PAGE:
The Hands of Orlac (1924) Blu-ray

May 11th, 2021
Author: Meredith Taylor

Dir.: Robert Wiene; Cast: Conrad Veidt, Alexandra Sorina, Fritz Kortner, Hans Homma, Fritz Strassny, Carmen Catellieri; Osterreich 1924, 92 min.

Four years after his most emblematic feature, Das Cabinet des Dr. Caligari, director Robert Wiene (1873-1938) filmed Ludwig Nerz’ adaption of Maurice Renard’s novel as a psychological horror feature blending Grand Guignol with German Expressionism. It starred two of the great stars of the German speaking cinema of the first half of the 20th century, Conrad Veidt and Fritz Kortner; both of whom emigrated to the USA, where Veidt would go on to play Major Strasser in Casablanca. The film would be later be reworked as Mad Love in 1935, directed by emigrant Karl Freund and starring fellow émigré Peter Lorre in his Hollywood debuta. Amongst others, there is also a 1960s version of the original which stars Mel Ferrer, Christopher Lee and Donald Pleasence.

Veidt is mesmerising here as creepy tormented concert pianist Paul Orlac (Veidt) who is gravely injured returning from a concert tour when his train collides with one coming in the other direction. At the nearby sanatorium, Dr. Seral (Homma) saves his life by amputating the pianist’s hands, replacing them with those of a convicted murderer. But it’s not only the criminal’s hands he inherits in the ground-breaking surgery, as we discover in a grim twist in the finale.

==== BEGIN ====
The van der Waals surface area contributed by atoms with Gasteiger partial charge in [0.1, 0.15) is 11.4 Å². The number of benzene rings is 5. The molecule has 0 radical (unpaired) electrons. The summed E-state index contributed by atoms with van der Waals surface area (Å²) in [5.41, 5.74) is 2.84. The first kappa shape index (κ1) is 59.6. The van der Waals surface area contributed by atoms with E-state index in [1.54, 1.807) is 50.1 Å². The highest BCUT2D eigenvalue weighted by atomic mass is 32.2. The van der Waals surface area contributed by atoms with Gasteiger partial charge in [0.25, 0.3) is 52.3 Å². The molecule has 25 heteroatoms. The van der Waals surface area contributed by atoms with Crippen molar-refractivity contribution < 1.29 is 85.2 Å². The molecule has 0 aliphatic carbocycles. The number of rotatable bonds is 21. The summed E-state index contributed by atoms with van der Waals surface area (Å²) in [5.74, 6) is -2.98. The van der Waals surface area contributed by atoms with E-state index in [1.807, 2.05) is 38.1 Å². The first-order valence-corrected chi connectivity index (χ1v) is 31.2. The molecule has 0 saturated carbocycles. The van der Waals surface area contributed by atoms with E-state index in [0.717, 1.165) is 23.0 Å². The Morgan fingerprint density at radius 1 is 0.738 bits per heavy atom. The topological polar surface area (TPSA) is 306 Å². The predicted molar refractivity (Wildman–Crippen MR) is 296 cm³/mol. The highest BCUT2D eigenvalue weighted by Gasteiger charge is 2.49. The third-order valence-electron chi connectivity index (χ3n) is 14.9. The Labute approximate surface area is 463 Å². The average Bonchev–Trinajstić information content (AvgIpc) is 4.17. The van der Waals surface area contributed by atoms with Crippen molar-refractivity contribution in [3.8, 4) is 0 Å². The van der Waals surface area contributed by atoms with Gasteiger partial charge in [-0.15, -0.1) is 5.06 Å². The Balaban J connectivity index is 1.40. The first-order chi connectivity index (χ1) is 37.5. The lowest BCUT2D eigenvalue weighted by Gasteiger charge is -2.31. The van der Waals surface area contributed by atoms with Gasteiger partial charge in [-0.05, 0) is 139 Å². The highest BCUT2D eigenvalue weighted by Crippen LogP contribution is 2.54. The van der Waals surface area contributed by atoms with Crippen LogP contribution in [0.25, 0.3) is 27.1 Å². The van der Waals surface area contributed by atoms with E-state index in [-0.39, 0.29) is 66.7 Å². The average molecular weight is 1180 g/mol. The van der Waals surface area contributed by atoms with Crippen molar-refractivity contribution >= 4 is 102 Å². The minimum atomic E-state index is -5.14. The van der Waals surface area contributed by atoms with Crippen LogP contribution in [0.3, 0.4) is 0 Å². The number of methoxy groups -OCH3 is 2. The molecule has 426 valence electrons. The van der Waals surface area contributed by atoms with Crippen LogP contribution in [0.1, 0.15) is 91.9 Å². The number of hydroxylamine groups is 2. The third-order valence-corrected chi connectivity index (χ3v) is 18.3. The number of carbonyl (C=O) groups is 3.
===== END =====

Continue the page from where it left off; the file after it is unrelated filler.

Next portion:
Based on a novel by Maurice Renard, Wiene vividly brings to life Orlac’s horrifying descent into madness as his genius suffers and his reputation slowly disintegrates, his career in tatters. He is blackmailed by Nera (Kortner) and his father is mysteriously murdered, Orlac’s fingerprints appearing on the weapon. .

DoPs Günther Krampf and Hans Androschin use light and shadow to deft effects in the cavernous set design, making Orlac much more of a genre horror feature than Caligari. Mad Love was Freund’s last feature as a director, but he would go on shooting 45 features, including Key Largo). Meanwhile, Robert Wiene died in 1938 on the set of Ultimatum while in exile in Paris, the feature – starring Erich von Stroheim and Lila Kedrova (The Tenant) was finished by yet another future Hollywood great, Robert Siodmak. AS


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